Astronomers may have found our galaxy’s first example of an unusual kind of stellar explosion. This discovery, made with NASA’s Chandra X-ray Observatory, adds to the understanding of how some stars shatter and seed the universe with elements critical for life on Earth.
This intriguing object, located near the center of the Milky Way, is a supernova remnant called Sagittarius A East, or Sgr A East for short. Based on Chandra data, astronomers previously classified the object as the remains of a massive star that exploded as a supernova, one of many kinds of exploded stars that scientists have catalogued. Using longer Chandra observations, a team of astronomers has now instead concluded that the object is left over from a different type of supernova. It is the explosion of a white dwarf, a shrunken stellar ember from a fuel-depleted star like our Sun. When a white dwarf pulls too much material from a companion star or merges with another white dwarf, the white dwarf is destroyed, accompanied by a stunning flash of light.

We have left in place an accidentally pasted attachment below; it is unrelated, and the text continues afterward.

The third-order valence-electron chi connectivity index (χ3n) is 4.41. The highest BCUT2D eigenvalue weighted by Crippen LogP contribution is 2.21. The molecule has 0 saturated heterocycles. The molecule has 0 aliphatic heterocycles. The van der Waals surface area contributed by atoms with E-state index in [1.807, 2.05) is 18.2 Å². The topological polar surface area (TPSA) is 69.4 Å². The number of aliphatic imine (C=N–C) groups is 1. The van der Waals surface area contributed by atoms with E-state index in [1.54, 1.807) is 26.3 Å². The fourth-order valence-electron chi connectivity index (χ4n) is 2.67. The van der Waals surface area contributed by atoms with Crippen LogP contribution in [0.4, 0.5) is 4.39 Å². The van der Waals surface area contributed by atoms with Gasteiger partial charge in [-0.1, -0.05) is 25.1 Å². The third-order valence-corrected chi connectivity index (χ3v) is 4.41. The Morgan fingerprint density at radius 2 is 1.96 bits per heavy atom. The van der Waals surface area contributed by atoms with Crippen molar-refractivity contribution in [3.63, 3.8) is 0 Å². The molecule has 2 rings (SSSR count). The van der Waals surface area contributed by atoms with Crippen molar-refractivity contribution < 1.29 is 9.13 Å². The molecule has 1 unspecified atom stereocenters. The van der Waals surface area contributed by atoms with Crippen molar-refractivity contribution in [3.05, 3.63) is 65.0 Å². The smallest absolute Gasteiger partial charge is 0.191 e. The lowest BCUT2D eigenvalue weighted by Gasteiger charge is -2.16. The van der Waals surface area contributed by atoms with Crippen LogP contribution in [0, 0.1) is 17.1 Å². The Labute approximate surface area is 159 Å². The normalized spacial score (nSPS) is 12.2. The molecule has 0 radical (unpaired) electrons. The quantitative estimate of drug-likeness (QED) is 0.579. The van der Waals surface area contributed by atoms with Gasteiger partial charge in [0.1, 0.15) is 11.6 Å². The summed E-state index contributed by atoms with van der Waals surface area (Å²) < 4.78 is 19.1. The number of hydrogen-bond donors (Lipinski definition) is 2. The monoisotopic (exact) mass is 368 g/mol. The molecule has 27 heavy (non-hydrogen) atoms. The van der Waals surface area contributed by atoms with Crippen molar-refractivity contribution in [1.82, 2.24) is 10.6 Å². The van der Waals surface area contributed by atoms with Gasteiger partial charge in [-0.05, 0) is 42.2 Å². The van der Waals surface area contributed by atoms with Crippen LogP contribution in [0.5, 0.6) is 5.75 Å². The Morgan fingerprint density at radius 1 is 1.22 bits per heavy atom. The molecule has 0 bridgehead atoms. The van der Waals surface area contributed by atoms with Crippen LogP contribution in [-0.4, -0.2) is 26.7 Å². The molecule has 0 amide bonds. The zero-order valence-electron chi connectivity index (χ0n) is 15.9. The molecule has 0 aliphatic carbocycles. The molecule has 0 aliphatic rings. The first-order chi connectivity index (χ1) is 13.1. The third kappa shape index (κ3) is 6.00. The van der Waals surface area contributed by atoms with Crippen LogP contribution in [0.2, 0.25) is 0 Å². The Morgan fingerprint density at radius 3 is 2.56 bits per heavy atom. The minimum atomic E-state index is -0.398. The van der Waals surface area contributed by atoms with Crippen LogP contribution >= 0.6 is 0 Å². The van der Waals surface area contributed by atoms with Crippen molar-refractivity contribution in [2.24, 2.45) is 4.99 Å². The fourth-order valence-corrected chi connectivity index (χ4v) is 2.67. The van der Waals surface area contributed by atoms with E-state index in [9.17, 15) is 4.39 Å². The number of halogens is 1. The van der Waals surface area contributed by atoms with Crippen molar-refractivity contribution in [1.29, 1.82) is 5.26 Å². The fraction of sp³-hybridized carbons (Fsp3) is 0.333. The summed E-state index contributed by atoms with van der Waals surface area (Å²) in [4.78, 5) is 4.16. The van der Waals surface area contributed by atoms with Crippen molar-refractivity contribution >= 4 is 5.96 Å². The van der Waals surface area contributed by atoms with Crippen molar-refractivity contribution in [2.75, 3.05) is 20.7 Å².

Astronomers use these “Type Ia supernovae” because most of them mete out almost the same amount of light every time no matter where they are located. This allows scientists to use them to accurately measure distances across space and study the expansion of the universe. Data from Chandra have revealed that Sgr A East, however, did not come from an ordinary Type Ia. Instead, it appears that it belongs to a special group of supernovae that produce different relative amounts of elements than traditional Type Ias do, and less powerful explosions. This subset is referred to as “Type Iax,” a potentially important member of the supernova family.
“While we’ve found Type Iax supernovae in other galaxies, we haven’t identified evidence for one in the Milky Way until now,” said Ping Zhou of Nanjing University in China, who led the new study while at the University of Amsterdam. “This discovery is important for getting a handle of the myriad ways white dwarfs explode.”
The explosions of white dwarfs is one of the most important sources in the universe of elements like iron, nickel, and chromium. The only place that scientists know these elements can be created is inside the nuclear furnace of stars or when they explode.
Astronomers are still debating the cause of Type Iax supernova explosions, but the leading theory is that they involve thermonuclear reactions that travel much more slowly through the star than in Type Ia supernovae. This relatively slow walk of the blast leads to weaker explosions and, hence, different amounts of elements produced in the explosion. It is also possible that part of the white dwarf is left behind.